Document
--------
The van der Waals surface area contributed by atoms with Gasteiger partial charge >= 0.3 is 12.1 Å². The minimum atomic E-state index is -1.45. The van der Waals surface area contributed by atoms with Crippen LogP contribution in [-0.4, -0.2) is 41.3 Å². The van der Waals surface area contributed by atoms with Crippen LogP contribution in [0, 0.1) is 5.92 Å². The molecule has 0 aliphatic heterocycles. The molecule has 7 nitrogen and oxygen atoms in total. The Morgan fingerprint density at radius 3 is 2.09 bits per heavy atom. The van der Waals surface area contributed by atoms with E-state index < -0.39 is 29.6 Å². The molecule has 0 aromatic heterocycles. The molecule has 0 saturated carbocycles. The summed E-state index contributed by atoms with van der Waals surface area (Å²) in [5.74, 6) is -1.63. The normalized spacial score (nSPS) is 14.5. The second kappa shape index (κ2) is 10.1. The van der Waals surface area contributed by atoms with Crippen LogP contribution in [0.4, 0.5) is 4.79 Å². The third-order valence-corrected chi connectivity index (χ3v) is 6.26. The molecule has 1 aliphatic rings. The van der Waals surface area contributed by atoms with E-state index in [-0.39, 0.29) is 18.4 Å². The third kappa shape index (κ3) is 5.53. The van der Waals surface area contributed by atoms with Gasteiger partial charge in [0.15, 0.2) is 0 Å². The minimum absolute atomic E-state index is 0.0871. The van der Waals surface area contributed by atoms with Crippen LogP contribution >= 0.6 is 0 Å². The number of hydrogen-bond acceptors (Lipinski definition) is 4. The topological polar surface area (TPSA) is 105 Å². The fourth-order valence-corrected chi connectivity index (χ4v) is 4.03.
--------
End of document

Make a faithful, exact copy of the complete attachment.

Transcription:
The van der Waals surface area contributed by atoms with Gasteiger partial charge >= 0.3 is 12.1 Å². The minimum atomic E-state index is -1.45. The van der Waals surface area contributed by atoms with Crippen LogP contribution in [-0.4, -0.2) is 41.3 Å². The van der Waals surface area contributed by atoms with Crippen LogP contribution in [0, 0.1) is 5.92 Å². The molecule has 0 aliphatic heterocycles. The molecule has 7 nitrogen and oxygen atoms in total. The Morgan fingerprint density at radius 3 is 2.09 bits per heavy atom. The van der Waals surface area contributed by atoms with E-state index < -0.39 is 29.6 Å². The molecule has 0 aromatic heterocycles. The molecule has 0 saturated carbocycles. The summed E-state index contributed by atoms with van der Waals surface area (Å²) in [5.74, 6) is -1.63. The normalized spacial score (nSPS) is 14.5. The second kappa shape index (κ2) is 10.1. The van der Waals surface area contributed by atoms with Crippen LogP contribution in [0.4, 0.5) is 4.79 Å². The third-order valence-corrected chi connectivity index (χ3v) is 6.26. The molecule has 1 aliphatic rings. The van der Waals surface area contributed by atoms with E-state index in [-0.39, 0.29) is 18.4 Å². The third kappa shape index (κ3) is 5.53. The van der Waals surface area contributed by atoms with Gasteiger partial charge in [0.15, 0.2) is 0 Å². The minimum absolute atomic E-state index is 0.0871. The van der Waals surface area contributed by atoms with Crippen LogP contribution >= 0.6 is 0 Å². The number of hydrogen-bond acceptors (Lipinski definition) is 4. The topological polar surface area (TPSA) is 105 Å². The fourth-order valence-corrected chi connectivity index (χ4v) is 4.03.